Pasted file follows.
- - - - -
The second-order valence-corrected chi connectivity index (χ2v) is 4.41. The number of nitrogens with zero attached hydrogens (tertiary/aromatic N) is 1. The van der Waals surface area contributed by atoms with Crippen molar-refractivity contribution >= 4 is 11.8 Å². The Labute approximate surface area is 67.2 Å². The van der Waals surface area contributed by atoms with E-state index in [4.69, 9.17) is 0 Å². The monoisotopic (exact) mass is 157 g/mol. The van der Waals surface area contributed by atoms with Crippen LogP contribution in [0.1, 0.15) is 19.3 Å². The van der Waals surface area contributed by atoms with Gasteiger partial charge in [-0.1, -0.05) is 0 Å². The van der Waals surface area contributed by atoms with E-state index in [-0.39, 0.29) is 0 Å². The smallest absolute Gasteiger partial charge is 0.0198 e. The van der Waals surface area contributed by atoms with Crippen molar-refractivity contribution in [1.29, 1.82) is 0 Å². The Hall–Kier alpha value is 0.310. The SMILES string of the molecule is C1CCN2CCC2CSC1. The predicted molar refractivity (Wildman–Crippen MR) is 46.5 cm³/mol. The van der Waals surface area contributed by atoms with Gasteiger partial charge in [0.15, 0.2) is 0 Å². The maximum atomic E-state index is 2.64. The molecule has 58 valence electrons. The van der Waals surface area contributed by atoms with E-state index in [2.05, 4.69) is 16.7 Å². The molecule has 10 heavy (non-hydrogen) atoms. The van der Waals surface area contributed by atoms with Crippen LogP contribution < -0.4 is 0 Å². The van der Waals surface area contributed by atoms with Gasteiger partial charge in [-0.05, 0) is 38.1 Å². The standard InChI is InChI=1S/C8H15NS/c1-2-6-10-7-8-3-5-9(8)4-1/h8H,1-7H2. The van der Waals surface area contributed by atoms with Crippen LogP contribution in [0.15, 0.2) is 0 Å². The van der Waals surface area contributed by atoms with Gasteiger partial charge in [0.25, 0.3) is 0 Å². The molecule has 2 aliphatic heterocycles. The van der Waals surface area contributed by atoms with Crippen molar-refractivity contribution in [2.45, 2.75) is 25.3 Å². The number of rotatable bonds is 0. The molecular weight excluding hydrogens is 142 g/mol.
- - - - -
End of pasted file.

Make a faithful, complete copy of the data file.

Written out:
The second-order valence-corrected chi connectivity index (χ2v) is 4.41. The number of nitrogens with zero attached hydrogens (tertiary/aromatic N) is 1. The van der Waals surface area contributed by atoms with Crippen molar-refractivity contribution >= 4 is 11.8 Å². The Labute approximate surface area is 67.2 Å². The van der Waals surface area contributed by atoms with E-state index in [4.69, 9.17) is 0 Å². The monoisotopic (exact) mass is 157 g/mol. The van der Waals surface area contributed by atoms with Crippen LogP contribution in [0.1, 0.15) is 19.3 Å². The van der Waals surface area contributed by atoms with Gasteiger partial charge in [-0.1, -0.05) is 0 Å². The van der Waals surface area contributed by atoms with E-state index in [-0.39, 0.29) is 0 Å². The smallest absolute Gasteiger partial charge is 0.0198 e. The van der Waals surface area contributed by atoms with Crippen molar-refractivity contribution in [1.29, 1.82) is 0 Å². The Hall–Kier alpha value is 0.310. The SMILES string of the molecule is C1CCN2CCC2CSC1. The predicted molar refractivity (Wildman–Crippen MR) is 46.5 cm³/mol. The van der Waals surface area contributed by atoms with Gasteiger partial charge in [0.15, 0.2) is 0 Å². The maximum atomic E-state index is 2.64. The molecule has 58 valence electrons. The van der Waals surface area contributed by atoms with E-state index in [2.05, 4.69) is 16.7 Å². The molecule has 10 heavy (non-hydrogen) atoms. The van der Waals surface area contributed by atoms with Crippen LogP contribution < -0.4 is 0 Å². The van der Waals surface area contributed by atoms with Gasteiger partial charge in [-0.05, 0) is 38.1 Å². The standard InChI is InChI=1S/C8H15NS/c1-2-6-10-7-8-3-5-9(8)4-1/h8H,1-7H2. The van der Waals surface area contributed by atoms with Crippen LogP contribution in [0.15, 0.2) is 0 Å². The van der Waals surface area contributed by atoms with Gasteiger partial charge in [0.25, 0.3) is 0 Å². The molecule has 2 aliphatic heterocycles. The van der Waals surface area contributed by atoms with Crippen molar-refractivity contribution in [2.45, 2.75) is 25.3 Å². The number of rotatable bonds is 0. The molecular weight excluding hydrogens is 142 g/mol.